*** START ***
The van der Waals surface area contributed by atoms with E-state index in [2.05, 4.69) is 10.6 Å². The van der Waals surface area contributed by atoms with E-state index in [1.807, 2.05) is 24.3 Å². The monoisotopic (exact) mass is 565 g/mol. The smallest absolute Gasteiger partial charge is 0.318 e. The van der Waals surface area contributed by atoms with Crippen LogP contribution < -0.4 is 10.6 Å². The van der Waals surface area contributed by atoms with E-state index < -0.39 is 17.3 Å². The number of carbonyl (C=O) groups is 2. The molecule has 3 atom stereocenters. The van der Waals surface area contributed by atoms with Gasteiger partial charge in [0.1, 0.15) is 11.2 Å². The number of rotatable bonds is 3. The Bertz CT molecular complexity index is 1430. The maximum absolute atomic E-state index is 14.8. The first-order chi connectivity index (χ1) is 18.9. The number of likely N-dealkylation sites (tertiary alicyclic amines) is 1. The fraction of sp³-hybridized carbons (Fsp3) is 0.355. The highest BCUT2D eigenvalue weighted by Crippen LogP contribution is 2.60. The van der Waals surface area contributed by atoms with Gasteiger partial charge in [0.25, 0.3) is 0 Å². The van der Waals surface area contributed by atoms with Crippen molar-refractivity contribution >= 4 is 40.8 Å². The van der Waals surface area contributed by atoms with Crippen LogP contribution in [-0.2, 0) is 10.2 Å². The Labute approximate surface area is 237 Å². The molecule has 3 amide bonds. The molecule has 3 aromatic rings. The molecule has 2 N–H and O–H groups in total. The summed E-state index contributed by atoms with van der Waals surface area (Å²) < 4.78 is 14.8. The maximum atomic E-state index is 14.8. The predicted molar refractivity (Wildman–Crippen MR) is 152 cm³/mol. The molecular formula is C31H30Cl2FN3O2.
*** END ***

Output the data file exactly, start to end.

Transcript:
The van der Waals surface area contributed by atoms with E-state index in [2.05, 4.69) is 10.6 Å². The van der Waals surface area contributed by atoms with E-state index in [1.807, 2.05) is 24.3 Å². The monoisotopic (exact) mass is 565 g/mol. The smallest absolute Gasteiger partial charge is 0.318 e. The van der Waals surface area contributed by atoms with Crippen LogP contribution < -0.4 is 10.6 Å². The van der Waals surface area contributed by atoms with E-state index < -0.39 is 17.3 Å². The number of carbonyl (C=O) groups is 2. The molecule has 3 atom stereocenters. The van der Waals surface area contributed by atoms with Gasteiger partial charge in [0.1, 0.15) is 11.2 Å². The number of rotatable bonds is 3. The Bertz CT molecular complexity index is 1430. The maximum absolute atomic E-state index is 14.8. The first-order chi connectivity index (χ1) is 18.9. The number of likely N-dealkylation sites (tertiary alicyclic amines) is 1. The fraction of sp³-hybridized carbons (Fsp3) is 0.355. The highest BCUT2D eigenvalue weighted by Crippen LogP contribution is 2.60. The van der Waals surface area contributed by atoms with Gasteiger partial charge in [0.25, 0.3) is 0 Å². The van der Waals surface area contributed by atoms with Crippen molar-refractivity contribution >= 4 is 40.8 Å². The van der Waals surface area contributed by atoms with Crippen LogP contribution in [-0.2, 0) is 10.2 Å². The Labute approximate surface area is 237 Å². The molecule has 3 amide bonds. The molecule has 3 aromatic rings. The molecule has 2 N–H and O–H groups in total. The summed E-state index contributed by atoms with van der Waals surface area (Å²) < 4.78 is 14.8. The maximum atomic E-state index is 14.8. The predicted molar refractivity (Wildman–Crippen MR) is 152 cm³/mol. The molecular formula is C31H30Cl2FN3O2.